Thursday, April 16, 2009

rough draft

In studying Danelewski’s House of Leaves I could not overlook the deluge of parallels to the virtual world of open source software. What is open source…the community…how open source software works…how wiki’s work…what wiki’s are…danelewski on the web??? These questions and supporting research will be included.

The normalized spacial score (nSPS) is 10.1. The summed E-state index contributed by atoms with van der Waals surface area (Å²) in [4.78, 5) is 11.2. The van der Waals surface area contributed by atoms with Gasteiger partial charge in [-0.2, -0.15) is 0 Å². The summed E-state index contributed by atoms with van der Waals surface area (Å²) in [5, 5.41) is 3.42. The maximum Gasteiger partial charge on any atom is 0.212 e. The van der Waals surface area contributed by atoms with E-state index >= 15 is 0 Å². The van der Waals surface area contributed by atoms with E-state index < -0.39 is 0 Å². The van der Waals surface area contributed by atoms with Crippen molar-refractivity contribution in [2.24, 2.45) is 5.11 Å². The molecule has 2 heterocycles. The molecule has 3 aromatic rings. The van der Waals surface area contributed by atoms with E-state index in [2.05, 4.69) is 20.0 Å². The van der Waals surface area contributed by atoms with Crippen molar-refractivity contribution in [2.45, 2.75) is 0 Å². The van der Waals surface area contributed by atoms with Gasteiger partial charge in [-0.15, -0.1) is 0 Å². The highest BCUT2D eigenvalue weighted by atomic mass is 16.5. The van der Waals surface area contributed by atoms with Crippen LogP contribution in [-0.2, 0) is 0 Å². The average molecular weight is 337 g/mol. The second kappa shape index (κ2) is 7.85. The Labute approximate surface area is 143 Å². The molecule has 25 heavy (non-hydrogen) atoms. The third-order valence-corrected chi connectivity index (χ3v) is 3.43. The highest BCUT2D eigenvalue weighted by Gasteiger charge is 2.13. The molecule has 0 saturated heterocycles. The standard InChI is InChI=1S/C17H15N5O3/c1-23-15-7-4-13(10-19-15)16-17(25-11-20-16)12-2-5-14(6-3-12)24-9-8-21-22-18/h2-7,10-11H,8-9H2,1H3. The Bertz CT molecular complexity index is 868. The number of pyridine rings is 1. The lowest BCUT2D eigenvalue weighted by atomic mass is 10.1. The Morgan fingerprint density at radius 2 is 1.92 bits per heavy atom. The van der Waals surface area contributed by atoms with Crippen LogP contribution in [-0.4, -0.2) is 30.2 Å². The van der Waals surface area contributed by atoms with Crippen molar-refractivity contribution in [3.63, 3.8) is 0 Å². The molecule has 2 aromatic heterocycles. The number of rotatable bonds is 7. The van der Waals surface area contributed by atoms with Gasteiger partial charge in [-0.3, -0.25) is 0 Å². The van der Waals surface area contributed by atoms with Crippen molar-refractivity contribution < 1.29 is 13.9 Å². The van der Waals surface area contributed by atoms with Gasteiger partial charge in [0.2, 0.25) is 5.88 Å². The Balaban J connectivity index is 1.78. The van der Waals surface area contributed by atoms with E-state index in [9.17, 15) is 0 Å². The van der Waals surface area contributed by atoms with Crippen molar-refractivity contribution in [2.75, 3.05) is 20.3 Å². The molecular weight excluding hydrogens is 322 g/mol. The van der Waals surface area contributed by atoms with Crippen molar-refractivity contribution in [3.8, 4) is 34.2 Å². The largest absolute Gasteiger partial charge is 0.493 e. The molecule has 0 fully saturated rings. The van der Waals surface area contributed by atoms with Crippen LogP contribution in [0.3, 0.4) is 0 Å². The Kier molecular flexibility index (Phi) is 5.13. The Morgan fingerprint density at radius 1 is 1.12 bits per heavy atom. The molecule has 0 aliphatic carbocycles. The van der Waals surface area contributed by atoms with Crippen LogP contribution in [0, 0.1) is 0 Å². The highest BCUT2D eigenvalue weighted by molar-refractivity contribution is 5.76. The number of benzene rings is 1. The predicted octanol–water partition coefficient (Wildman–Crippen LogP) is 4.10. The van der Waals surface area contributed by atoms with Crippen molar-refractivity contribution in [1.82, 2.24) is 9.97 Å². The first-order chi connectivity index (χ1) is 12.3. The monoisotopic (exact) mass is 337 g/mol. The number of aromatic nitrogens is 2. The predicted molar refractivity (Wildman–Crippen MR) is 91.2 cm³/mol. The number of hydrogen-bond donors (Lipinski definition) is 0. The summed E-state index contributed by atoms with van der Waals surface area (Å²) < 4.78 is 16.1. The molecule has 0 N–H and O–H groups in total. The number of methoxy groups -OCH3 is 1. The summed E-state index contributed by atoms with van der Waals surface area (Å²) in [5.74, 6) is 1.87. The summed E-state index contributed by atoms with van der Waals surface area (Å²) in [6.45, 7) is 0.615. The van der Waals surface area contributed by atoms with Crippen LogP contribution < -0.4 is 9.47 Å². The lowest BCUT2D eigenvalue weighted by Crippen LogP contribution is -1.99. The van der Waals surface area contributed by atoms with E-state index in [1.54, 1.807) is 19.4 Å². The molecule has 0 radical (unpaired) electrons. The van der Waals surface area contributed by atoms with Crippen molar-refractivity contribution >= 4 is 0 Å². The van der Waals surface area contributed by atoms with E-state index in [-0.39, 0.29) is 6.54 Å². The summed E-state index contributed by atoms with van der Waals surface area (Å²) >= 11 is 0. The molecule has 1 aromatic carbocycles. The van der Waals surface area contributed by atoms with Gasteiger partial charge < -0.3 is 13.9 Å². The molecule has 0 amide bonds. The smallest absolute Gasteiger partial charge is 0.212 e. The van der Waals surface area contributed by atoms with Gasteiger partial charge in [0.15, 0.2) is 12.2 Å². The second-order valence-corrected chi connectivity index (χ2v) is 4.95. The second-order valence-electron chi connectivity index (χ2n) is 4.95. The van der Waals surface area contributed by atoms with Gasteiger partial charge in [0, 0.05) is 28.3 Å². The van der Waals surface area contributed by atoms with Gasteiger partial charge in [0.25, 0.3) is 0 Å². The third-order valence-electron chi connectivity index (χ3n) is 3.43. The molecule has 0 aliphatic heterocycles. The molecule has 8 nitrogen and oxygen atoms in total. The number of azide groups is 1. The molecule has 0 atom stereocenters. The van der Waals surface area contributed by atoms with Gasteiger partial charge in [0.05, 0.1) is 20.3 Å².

The House of Leaves is a metaphor for open source networking, specifically an application of the philosophy, and integration, of open source software (Linux1, Wiki2…) and the network of programmers and users (contributors 3/participants5) who, represented as Jonny, communicate information (being with House of Leaves; with ink and paper {by reading and writing} ~OR~ with open source with keyboard and computer+screen {also by reading and writing}), and are collectively involved in a collaborative process in which two or more parties actively modify form and/or content.